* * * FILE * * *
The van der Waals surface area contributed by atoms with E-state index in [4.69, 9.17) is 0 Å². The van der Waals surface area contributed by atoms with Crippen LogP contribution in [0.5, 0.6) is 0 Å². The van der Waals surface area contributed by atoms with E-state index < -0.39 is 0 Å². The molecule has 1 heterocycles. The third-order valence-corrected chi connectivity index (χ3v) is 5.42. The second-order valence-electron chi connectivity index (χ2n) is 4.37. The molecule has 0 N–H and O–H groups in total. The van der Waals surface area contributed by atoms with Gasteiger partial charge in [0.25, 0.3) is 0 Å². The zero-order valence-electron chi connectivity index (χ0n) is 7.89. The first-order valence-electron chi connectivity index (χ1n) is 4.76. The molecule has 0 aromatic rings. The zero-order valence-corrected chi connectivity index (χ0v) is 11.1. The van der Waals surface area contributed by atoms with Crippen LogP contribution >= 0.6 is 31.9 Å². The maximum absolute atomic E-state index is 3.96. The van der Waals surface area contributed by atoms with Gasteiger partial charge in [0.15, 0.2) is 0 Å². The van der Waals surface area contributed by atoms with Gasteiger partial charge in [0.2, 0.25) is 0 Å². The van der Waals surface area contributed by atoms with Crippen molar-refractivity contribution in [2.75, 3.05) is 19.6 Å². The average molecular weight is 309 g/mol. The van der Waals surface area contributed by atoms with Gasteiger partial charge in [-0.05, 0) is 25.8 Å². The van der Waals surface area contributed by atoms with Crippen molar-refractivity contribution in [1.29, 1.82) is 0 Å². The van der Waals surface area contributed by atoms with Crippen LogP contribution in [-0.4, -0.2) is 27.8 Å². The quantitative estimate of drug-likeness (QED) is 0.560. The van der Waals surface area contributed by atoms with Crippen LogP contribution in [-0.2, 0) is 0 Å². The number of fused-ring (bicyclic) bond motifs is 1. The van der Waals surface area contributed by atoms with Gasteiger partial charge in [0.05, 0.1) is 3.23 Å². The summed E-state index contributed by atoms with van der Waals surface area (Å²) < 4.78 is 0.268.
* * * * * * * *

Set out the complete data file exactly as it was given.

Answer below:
The van der Waals surface area contributed by atoms with E-state index in [4.69, 9.17) is 0 Å². The van der Waals surface area contributed by atoms with Crippen LogP contribution in [0.5, 0.6) is 0 Å². The van der Waals surface area contributed by atoms with E-state index < -0.39 is 0 Å². The molecule has 1 heterocycles. The third-order valence-corrected chi connectivity index (χ3v) is 5.42. The second-order valence-electron chi connectivity index (χ2n) is 4.37. The molecule has 0 N–H and O–H groups in total. The van der Waals surface area contributed by atoms with Gasteiger partial charge in [0.25, 0.3) is 0 Å². The zero-order valence-electron chi connectivity index (χ0n) is 7.89. The first-order valence-electron chi connectivity index (χ1n) is 4.76. The molecule has 0 aromatic rings. The zero-order valence-corrected chi connectivity index (χ0v) is 11.1. The van der Waals surface area contributed by atoms with Crippen LogP contribution >= 0.6 is 31.9 Å². The maximum absolute atomic E-state index is 3.96. The van der Waals surface area contributed by atoms with Gasteiger partial charge in [0.15, 0.2) is 0 Å². The van der Waals surface area contributed by atoms with Gasteiger partial charge in [0.2, 0.25) is 0 Å². The van der Waals surface area contributed by atoms with Crippen molar-refractivity contribution in [2.75, 3.05) is 19.6 Å². The average molecular weight is 309 g/mol. The van der Waals surface area contributed by atoms with Gasteiger partial charge in [-0.05, 0) is 25.8 Å². The van der Waals surface area contributed by atoms with Crippen molar-refractivity contribution in [1.29, 1.82) is 0 Å². The van der Waals surface area contributed by atoms with Crippen LogP contribution in [-0.4, -0.2) is 27.8 Å². The quantitative estimate of drug-likeness (QED) is 0.560. The van der Waals surface area contributed by atoms with Crippen LogP contribution in [-0.2, 0) is 0 Å². The number of fused-ring (bicyclic) bond motifs is 1. The van der Waals surface area contributed by atoms with Gasteiger partial charge in [0.05, 0.1) is 3.23 Å². The summed E-state index contributed by atoms with van der Waals surface area (Å²) < 4.78 is 0.268.